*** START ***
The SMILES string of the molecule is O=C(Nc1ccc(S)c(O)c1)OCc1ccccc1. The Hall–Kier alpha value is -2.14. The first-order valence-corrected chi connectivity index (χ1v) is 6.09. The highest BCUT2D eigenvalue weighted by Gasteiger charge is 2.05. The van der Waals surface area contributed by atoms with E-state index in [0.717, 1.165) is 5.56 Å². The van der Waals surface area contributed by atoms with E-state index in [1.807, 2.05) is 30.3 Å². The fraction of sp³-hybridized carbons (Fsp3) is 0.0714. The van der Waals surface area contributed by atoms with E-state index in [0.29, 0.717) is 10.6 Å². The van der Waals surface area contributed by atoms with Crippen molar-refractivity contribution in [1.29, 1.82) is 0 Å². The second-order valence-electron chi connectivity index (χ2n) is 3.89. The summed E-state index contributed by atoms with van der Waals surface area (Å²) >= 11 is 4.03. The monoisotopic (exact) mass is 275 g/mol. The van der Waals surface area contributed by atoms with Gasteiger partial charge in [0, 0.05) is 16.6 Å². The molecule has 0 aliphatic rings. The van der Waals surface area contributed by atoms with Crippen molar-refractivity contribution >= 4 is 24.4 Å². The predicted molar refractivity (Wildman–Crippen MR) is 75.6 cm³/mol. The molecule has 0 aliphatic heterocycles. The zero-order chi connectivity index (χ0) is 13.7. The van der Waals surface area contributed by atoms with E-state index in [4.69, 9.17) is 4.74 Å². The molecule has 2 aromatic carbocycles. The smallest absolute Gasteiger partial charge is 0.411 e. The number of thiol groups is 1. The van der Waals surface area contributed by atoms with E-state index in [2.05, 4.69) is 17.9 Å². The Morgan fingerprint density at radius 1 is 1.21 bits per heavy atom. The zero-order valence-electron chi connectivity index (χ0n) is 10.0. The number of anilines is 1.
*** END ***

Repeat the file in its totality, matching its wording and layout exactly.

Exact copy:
The SMILES string of the molecule is O=C(Nc1ccc(S)c(O)c1)OCc1ccccc1. The Hall–Kier alpha value is -2.14. The first-order valence-corrected chi connectivity index (χ1v) is 6.09. The highest BCUT2D eigenvalue weighted by Gasteiger charge is 2.05. The van der Waals surface area contributed by atoms with E-state index in [0.717, 1.165) is 5.56 Å². The van der Waals surface area contributed by atoms with E-state index in [1.807, 2.05) is 30.3 Å². The fraction of sp³-hybridized carbons (Fsp3) is 0.0714. The van der Waals surface area contributed by atoms with E-state index in [0.29, 0.717) is 10.6 Å². The van der Waals surface area contributed by atoms with Crippen molar-refractivity contribution in [1.29, 1.82) is 0 Å². The second-order valence-electron chi connectivity index (χ2n) is 3.89. The summed E-state index contributed by atoms with van der Waals surface area (Å²) >= 11 is 4.03. The monoisotopic (exact) mass is 275 g/mol. The van der Waals surface area contributed by atoms with Gasteiger partial charge in [0, 0.05) is 16.6 Å². The molecule has 0 aliphatic rings. The van der Waals surface area contributed by atoms with Crippen molar-refractivity contribution >= 4 is 24.4 Å². The predicted molar refractivity (Wildman–Crippen MR) is 75.6 cm³/mol. The molecule has 0 aliphatic heterocycles. The zero-order chi connectivity index (χ0) is 13.7. The van der Waals surface area contributed by atoms with E-state index in [4.69, 9.17) is 4.74 Å². The molecule has 2 aromatic carbocycles. The smallest absolute Gasteiger partial charge is 0.411 e. The number of thiol groups is 1. The van der Waals surface area contributed by atoms with E-state index in [2.05, 4.69) is 17.9 Å². The Morgan fingerprint density at radius 1 is 1.21 bits per heavy atom. The zero-order valence-electron chi connectivity index (χ0n) is 10.0. The number of anilines is 1.